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Generation of gas-phase VO2+, VOOH+, and VO2+-nitrile complex ions by electrospray ionization and collision-induced dissociation

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dc.contributor Wichita State University. Department of Chemistry en_US
dc.contributor.author Parsons, Zack en_US
dc.contributor.author Leavitt, Christopher M. en_US
dc.contributor.author Duong, Thanh en_US
dc.contributor.author Groenewold, Gary S. en_US
dc.contributor.author Gresham, Garold L. en_US
dc.contributor.author Van Stipdonk, Michael J. en_US
dc.date.accessioned 2012-02-06T17:15:22Z
dc.date.available 2012-02-06T17:15:22Z
dc.date.issued 2006-10-19 en_US
dc.identifier 17034156 en_US
dc.identifier 9890903 en_US
dc.identifier.citation The journal of physical chemistry. A. 2006 Oct 19; 110(41): 11627-35. en_US
dc.identifier.issn 1089-5639 en_US
dc.identifier.uri http://dx.doi.org/10.1021/jp062769p en_US
dc.identifier.uri http://hdl.handle.net/10057/4232
dc.description Click on the DOI link below to access the article (may not be free). en_US
dc.description.abstract Cationic metal species normally function as Lewis acids, accepting electron density from bound electron-donating ligands, but they can be induced to function as electron donors relative to dioxygen by careful control of the oxidation state and ligand field. In this study, cationic vanadium(IV) oxohydroxy complexes were induced to function as Lewis bases, as demonstrated by addition of O2 to an undercoordinated metal center. Gas-phase complex ions containing the vanadyl (VO2+), vanadyl hydroxide (VOOH+), or vanadium(V) dioxo (VO2+) cation and nitrile (acetonitrile, propionitrile, butyronitrile, or benzonitrile) ligands were generated by electrospray ionization (ESI) for study by multiple-stage tandem mass spectrometry. The principal species generated by ESI were complexes with the formula [VO(L)n]2+, where L represents the respective nitrile ligands and n=4 and 5. Collision-induced dissociation (CID) of [VO(L)5]2+ eliminated a single nitrile ligand to produce [VO(L)4]2+. Two distinct fragmentation pathways were observed for the subsequent dissociation of [VO(L)4]2+. The first involved the elimination of a second nitrile ligand to generate [VO(L)3]2+, which then added neutral H2O via an association reaction that occurred for all undercoordinated vanadium complexes. The second [UO(L)4]2+ fragmentation pathway led instead to the formation of [VOOH(L)2]+ through collisions with gas-phase H2O and concomitant losses of L and [L+H]+. CID of [VOOH(L)2]+ caused the elimination of a single nitrile ligand to generate [VOOH(L)]+, which rapidly added O2 (in addition to H2O) by a gas-phase association reaction. CID of [VONO3(L)2]+, generated from spray solutions created by mixing VOSO4 and Ba(NO3)2 (and precipitation of BaSO4), caused elimination of NO2 to produce [VO2(L)2]+. CID of [VO2(L)2]+ produced elimination of a single nitrile ligand to form [VO2(L)]+, a V(V) analogue to the O2-reactive V(IV) species [VOOH(L)]+; however, this V(V) complex was unreactive with O2, which indicates the requirement for an unpaired electron in the metal valence shell for O2 addition. In general, the [VO2(L)2]+ species required higher collisions energies to liberate the nitrile ligand, suggesting that they are more strongly bound than the [VOOH(L)2]+ counterparts. en_US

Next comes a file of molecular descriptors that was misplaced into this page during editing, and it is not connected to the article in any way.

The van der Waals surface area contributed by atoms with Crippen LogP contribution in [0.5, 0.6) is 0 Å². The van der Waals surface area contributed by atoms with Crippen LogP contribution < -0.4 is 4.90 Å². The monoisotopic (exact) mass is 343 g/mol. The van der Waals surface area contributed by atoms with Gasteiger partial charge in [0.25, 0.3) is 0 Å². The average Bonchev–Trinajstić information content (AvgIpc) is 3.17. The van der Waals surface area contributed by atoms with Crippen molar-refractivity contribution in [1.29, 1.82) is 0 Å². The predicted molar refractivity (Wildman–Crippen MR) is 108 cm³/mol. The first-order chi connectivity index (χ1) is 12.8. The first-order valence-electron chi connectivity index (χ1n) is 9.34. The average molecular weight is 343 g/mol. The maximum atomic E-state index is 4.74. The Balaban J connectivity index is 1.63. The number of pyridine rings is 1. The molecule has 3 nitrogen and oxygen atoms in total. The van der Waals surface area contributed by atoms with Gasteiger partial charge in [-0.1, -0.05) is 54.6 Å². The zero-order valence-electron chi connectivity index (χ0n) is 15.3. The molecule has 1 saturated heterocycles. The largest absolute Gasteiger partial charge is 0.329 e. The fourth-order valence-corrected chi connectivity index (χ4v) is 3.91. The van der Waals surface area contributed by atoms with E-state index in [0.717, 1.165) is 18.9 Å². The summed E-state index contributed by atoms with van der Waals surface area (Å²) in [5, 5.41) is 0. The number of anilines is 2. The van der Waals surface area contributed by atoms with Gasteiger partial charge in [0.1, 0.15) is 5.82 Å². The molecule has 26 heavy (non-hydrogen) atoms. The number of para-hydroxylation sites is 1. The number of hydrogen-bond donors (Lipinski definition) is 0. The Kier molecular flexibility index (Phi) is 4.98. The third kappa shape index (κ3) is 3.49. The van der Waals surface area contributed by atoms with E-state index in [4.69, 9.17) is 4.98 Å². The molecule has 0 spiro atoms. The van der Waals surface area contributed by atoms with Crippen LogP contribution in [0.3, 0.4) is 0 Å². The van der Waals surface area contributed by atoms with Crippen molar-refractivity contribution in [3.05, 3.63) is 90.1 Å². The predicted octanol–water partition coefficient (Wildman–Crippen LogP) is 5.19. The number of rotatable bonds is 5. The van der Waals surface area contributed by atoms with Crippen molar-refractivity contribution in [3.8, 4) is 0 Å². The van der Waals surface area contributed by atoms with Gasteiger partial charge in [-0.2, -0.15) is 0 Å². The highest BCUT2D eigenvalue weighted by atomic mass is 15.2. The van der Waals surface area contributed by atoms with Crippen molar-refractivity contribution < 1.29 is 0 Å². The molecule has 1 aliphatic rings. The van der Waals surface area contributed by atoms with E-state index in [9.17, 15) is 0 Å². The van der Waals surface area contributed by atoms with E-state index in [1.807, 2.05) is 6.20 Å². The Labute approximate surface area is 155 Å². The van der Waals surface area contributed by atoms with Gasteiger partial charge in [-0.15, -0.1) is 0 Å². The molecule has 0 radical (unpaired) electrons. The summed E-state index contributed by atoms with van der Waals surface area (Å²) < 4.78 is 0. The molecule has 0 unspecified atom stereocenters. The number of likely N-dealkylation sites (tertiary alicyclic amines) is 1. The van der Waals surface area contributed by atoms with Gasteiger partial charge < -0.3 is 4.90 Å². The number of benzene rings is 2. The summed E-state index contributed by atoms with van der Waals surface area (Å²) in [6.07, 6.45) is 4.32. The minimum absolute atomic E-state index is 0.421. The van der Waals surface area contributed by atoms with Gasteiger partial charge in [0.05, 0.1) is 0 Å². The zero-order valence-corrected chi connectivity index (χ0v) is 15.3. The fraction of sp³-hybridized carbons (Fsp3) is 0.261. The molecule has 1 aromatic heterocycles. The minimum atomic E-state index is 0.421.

dc.format.extent 11627-35 en_US
dc.language.iso eng en_US
dc.publisher American Chemical Society en_US
dc.relation.ispartofseries The journal of physical chemistry. A en_US
dc.relation.ispartofseries J Phys Chem A en_US
dc.source NLM en_US
dc.subject Research Support, Non-U.S. Gov't en_US
dc.subject Research Support, U.S. Gov't, Non-P.H.S. en_US
dc.subject.mesh Nitriles/chemistry en_US
dc.subject.mesh Spectrometry, Mass, Electrospray Ionization en_US
dc.subject.mesh Tandem Mass Spectrometry en_US
dc.subject.mesh Vanadates/chemistry en_US
dc.title Generation of gas-phase VO2+, VOOH+, and VO2+-nitrile complex ions by electrospray ionization and collision-induced dissociation en_US
dc.type Article en_US
dc.coverage.spacial United States en_US
dc.description.version peer reviewed en_US
dc.rights.holder Copyright © 2006 American Chemical Society en_US

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